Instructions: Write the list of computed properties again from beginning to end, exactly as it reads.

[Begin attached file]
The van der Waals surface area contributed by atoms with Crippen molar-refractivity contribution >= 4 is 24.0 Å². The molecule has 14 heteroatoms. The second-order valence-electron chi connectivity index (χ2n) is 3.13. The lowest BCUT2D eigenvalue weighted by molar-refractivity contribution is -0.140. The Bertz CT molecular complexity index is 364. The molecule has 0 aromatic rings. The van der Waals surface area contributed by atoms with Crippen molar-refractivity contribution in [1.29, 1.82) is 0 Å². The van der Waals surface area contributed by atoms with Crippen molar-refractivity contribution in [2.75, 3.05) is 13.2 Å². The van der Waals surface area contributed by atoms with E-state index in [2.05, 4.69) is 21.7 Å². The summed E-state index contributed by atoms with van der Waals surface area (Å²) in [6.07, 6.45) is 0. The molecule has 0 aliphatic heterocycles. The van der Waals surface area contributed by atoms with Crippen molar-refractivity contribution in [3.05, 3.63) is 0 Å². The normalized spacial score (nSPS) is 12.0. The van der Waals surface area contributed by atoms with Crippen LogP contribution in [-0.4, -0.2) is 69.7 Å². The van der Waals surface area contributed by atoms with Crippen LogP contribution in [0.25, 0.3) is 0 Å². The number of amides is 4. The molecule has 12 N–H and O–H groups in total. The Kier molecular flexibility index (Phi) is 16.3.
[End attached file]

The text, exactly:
The van der Waals surface area contributed by atoms with Crippen molar-refractivity contribution >= 4 is 24.0 Å². The molecule has 14 heteroatoms. The second-order valence-electron chi connectivity index (χ2n) is 3.13. The lowest BCUT2D eigenvalue weighted by molar-refractivity contribution is -0.140. The Bertz CT molecular complexity index is 364. The molecule has 0 aromatic rings. The van der Waals surface area contributed by atoms with Crippen molar-refractivity contribution in [1.29, 1.82) is 0 Å². The van der Waals surface area contributed by atoms with Crippen molar-refractivity contribution in [2.75, 3.05) is 13.2 Å². The van der Waals surface area contributed by atoms with E-state index in [2.05, 4.69) is 21.7 Å². The summed E-state index contributed by atoms with van der Waals surface area (Å²) in [6.07, 6.45) is 0. The molecule has 0 aliphatic heterocycles. The van der Waals surface area contributed by atoms with Crippen molar-refractivity contribution in [3.05, 3.63) is 0 Å². The normalized spacial score (nSPS) is 12.0. The van der Waals surface area contributed by atoms with Crippen LogP contribution in [-0.4, -0.2) is 69.7 Å². The van der Waals surface area contributed by atoms with Crippen LogP contribution in [0.25, 0.3) is 0 Å². The number of amides is 4. The molecule has 12 N–H and O–H groups in total. The Kier molecular flexibility index (Phi) is 16.3.